“Natural Color Approval Process in the U.S.” was presented at the 2015 Clean Label Conference by Ray Matulka, Ph.D., Director of Toxicology, Burdock Group.
Abstract: Synthetic coloring agents used in foods have recently come under fire for having potentially negative effects on adults and, especially, children. However, although consumers in the U.S. still want the vibrant, bold color effects that synthetic coloring agents provide in order to mimic the idealized appearance of freshly harvested produce, consumers also stipulate that colors should have the vague quality of being “minimally processed.” Industry has renewed its search to find suitable natural colors; using more modern techniques; re-examining old sources; and looking new sources of color. But finding new colors is only half the battle. Before an ingredient can be used to color a food, rigorous and sometime not-well-understood requirements must be met, among them the demonstration of safety. Attendees learned the regulatory definitions of different colors approved for use in the U.S.; the regulatory process to obtain approval to use naturally-sourced coloring agents in the U.S. market; and examples of some recently-approved food colors. These processes critically impact available ingredient options for food use and product labeling requirements that, in turn, influence a product’s marketplace success.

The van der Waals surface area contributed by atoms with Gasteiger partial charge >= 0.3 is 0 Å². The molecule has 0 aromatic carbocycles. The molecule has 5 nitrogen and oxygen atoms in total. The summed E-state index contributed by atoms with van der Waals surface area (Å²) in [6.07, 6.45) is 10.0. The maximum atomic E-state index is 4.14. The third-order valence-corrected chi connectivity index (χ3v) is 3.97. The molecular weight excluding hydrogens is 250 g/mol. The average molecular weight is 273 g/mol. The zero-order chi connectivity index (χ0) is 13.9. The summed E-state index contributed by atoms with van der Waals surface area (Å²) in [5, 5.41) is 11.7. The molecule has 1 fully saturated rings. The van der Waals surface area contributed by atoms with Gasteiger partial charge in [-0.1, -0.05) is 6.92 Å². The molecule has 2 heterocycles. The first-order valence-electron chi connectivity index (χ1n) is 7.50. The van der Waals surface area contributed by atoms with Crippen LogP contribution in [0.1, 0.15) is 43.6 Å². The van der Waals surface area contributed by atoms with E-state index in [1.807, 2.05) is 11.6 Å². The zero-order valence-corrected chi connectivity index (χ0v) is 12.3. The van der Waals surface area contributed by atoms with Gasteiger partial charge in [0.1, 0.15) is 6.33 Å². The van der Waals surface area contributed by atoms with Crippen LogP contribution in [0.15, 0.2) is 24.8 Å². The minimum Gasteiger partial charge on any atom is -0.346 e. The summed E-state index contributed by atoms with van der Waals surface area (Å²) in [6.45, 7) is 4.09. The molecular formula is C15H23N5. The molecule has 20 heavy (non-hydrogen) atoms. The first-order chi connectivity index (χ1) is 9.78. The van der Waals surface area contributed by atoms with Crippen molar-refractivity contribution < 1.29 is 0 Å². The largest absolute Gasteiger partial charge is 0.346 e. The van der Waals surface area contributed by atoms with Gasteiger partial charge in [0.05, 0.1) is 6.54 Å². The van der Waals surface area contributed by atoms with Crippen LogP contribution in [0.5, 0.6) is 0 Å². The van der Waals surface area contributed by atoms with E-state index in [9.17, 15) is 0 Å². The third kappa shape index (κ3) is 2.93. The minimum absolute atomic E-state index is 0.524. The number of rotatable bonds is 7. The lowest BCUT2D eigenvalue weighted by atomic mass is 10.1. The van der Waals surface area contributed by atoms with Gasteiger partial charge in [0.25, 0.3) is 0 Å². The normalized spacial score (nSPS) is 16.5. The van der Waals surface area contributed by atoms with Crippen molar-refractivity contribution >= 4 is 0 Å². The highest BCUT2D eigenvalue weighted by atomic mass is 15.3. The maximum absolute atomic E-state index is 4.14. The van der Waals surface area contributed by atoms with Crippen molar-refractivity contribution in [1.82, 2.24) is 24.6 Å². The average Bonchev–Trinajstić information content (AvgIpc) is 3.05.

An excerpt from the written summary of this presentation: Colors are classified as either “certified” (synthetic) or “exempt from certification.” Nine certified food colors were approved for use in the U.S. and require batch testing to ensure safety. The exempt colors are derived from natural sources, such as vegetables, animals or minerals. Generally, they have clean-sounding names; do not require batch testing; and are often times thought of as “natural.”
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